The youngest rock art in Alta was made around the birth of Christ, and the oldest dates to before people had invented the wheel. But how do we know this?

There are two factors which enable us to date the rock art in Alta: 1) The rock carvings were made down by the shoreline, and 2) The land upheaval. The oldest figures we have here in Alta are about 7000 years old and the youngest 2000 years old. About 12000 years ago the earth began to warm up and the Ice Age came to an end. All of the ice that had been compressing the landmass melted, and the land began to rise from the sea. About 7000 years ago the surfaces where the oldest carvings are found had now become dry land. We can therefore say that the carvings which were made at the water’s edge were made about 7000 years ago. The land continued to rise, and as the figures moved further and further away from the sea, it became necessary in time to carve new figures by the shoreline. These must therefore necessarily be younger than the former. This happened again and again until c. 2000 years ago when the last (known) rock carvings were made here in Alta. The result is that the rock art which has been found can be dated and systematised. All the art at 26-22 m a.s.l. is done in the same style. The art at 21-17m a.s.l. is done in another style, and so on. We end up with five “belts” or layers in the terrain that are known as “phases”. Phase 1 is farthest from the sea and oldest, and phase 5 is closest to the sea and youngest.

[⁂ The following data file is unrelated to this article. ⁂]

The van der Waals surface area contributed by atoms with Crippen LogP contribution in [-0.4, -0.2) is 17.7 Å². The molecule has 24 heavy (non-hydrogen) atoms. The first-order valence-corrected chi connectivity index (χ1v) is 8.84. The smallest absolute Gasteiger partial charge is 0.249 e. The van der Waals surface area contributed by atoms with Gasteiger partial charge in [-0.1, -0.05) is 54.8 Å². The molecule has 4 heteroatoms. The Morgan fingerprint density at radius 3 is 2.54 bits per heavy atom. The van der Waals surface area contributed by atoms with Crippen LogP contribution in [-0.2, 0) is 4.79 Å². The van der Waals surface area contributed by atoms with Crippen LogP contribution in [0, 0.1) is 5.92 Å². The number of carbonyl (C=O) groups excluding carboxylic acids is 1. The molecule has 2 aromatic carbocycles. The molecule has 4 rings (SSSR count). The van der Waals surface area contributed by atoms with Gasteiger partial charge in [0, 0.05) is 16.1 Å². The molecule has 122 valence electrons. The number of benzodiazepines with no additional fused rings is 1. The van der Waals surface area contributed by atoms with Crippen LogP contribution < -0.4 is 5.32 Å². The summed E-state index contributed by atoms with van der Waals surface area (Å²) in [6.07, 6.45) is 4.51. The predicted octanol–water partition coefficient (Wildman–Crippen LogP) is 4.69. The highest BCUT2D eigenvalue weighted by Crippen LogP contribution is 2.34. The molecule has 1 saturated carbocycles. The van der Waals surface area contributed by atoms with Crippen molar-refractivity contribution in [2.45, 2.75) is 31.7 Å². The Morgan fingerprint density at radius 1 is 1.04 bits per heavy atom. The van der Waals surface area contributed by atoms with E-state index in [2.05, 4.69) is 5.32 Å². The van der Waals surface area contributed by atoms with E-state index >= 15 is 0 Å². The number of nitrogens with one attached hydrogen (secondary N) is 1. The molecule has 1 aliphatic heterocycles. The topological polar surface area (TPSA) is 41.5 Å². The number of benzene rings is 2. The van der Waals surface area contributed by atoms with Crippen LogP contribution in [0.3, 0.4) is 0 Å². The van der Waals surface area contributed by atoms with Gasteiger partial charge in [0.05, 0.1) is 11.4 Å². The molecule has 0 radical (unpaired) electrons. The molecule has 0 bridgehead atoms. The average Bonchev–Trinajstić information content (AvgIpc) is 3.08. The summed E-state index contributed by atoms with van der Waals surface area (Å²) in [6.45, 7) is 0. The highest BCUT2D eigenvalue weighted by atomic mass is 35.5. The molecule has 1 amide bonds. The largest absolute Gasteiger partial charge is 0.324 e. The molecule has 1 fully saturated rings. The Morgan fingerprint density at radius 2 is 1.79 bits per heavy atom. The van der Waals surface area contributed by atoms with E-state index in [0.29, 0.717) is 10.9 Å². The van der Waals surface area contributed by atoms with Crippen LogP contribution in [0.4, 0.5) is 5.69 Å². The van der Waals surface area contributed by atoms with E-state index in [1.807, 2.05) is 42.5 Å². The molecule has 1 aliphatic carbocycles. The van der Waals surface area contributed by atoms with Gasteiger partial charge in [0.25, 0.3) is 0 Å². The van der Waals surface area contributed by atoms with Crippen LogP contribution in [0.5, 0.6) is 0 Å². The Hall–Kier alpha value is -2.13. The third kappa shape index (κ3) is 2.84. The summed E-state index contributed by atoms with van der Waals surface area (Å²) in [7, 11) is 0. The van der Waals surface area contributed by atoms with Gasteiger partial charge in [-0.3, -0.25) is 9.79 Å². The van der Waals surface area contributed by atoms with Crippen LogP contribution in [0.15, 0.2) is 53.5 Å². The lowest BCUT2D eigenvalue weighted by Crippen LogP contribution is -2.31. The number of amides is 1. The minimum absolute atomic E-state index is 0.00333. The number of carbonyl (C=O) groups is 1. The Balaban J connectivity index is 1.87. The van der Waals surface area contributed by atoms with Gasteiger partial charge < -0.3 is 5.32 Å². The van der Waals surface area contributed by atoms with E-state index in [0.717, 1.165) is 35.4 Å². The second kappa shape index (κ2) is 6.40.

The Norwegian rock-art experts Helskog and Gjerde have suggested different chronologies for the rock carvings. The table below shows the two most recent suggestions for dating and division of phases/periods. All dates in the table are BC, unless otherwise noted.

Masl Gjerde 2010 Masl Helskog 2012
25,5-26 Period I: 5000-4800
22-26 Phase 1: 5200-4200 22-25 Period II: 4800-4000
17-21 Phase 2: 4200-3000 17-21 Period III: 4000-2700
14-17 Phase 3: 3000-2000 14-17 Period IV: 2700-1700
11-12,5 Phase 4: 1700-1200 11-12,5 Phase V: 1700-500
9-10 Phase 5: 1100-200 9-10 Period VI: 500-100 A.D

You may of course say that we haven’t really found out how old the figures are, merely how long it is since the rocks rose from the sea. That is true; we have no method for saying exactly how long it is since any given figure was made. Dating is absolute, i.e. we can connect it to a specific year or years, but the dating here is not that of the figures, but of the rock surface.